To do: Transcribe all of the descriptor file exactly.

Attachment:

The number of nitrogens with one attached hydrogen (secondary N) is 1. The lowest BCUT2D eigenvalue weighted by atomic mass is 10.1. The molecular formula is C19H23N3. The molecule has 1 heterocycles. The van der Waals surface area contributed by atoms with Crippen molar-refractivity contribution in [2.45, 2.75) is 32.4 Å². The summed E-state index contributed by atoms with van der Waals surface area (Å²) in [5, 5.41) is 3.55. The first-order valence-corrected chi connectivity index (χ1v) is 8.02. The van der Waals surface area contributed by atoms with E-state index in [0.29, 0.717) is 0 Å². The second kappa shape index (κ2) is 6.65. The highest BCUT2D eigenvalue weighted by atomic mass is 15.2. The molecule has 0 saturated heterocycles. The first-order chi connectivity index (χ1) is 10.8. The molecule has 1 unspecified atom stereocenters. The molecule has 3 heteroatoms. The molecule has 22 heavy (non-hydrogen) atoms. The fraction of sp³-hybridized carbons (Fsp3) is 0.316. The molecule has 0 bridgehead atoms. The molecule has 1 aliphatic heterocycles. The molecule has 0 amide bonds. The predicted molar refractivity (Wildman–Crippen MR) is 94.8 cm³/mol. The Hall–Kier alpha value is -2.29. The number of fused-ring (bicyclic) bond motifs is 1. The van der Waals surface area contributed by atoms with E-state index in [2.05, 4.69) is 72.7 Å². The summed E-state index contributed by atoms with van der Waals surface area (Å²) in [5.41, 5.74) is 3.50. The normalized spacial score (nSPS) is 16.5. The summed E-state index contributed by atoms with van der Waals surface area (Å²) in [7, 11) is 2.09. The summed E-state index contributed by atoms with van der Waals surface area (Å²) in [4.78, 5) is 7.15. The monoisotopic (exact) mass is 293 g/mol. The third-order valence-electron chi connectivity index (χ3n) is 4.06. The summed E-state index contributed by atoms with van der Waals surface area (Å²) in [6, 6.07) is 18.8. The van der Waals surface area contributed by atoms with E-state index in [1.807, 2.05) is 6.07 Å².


The number of nitrogens with one attached hydrogen (secondary N) is 1. The lowest BCUT2D eigenvalue weighted by atomic mass is 10.1. The molecular formula is C19H23N3. The molecule has 1 heterocycles. The van der Waals surface area contributed by atoms with Crippen molar-refractivity contribution in [2.45, 2.75) is 32.4 Å². The summed E-state index contributed by atoms with van der Waals surface area (Å²) in [5, 5.41) is 3.55. The first-order valence-corrected chi connectivity index (χ1v) is 8.02. The van der Waals surface area contributed by atoms with E-state index in [0.29, 0.717) is 0 Å². The second kappa shape index (κ2) is 6.65. The highest BCUT2D eigenvalue weighted by atomic mass is 15.2. The molecule has 0 saturated heterocycles. The first-order chi connectivity index (χ1) is 10.8. The molecule has 1 unspecified atom stereocenters. The molecule has 3 heteroatoms. The molecule has 22 heavy (non-hydrogen) atoms. The fraction of sp³-hybridized carbons (Fsp3) is 0.316. The molecule has 0 bridgehead atoms. The molecule has 1 aliphatic heterocycles. The molecule has 0 amide bonds. The predicted molar refractivity (Wildman–Crippen MR) is 94.8 cm³/mol. The Hall–Kier alpha value is -2.29. The number of fused-ring (bicyclic) bond motifs is 1. The van der Waals surface area contributed by atoms with E-state index in [2.05, 4.69) is 72.7 Å². The summed E-state index contributed by atoms with van der Waals surface area (Å²) in [5.41, 5.74) is 3.50. The normalized spacial score (nSPS) is 16.5. The summed E-state index contributed by atoms with van der Waals surface area (Å²) in [7, 11) is 2.09. The summed E-state index contributed by atoms with van der Waals surface area (Å²) in [4.78, 5) is 7.15. The monoisotopic (exact) mass is 293 g/mol. The third-order valence-electron chi connectivity index (χ3n) is 4.06. The summed E-state index contributed by atoms with van der Waals surface area (Å²) in [6, 6.07) is 18.8. The van der Waals surface area contributed by atoms with E-state index in [1.807, 2.05) is 6.07 Å².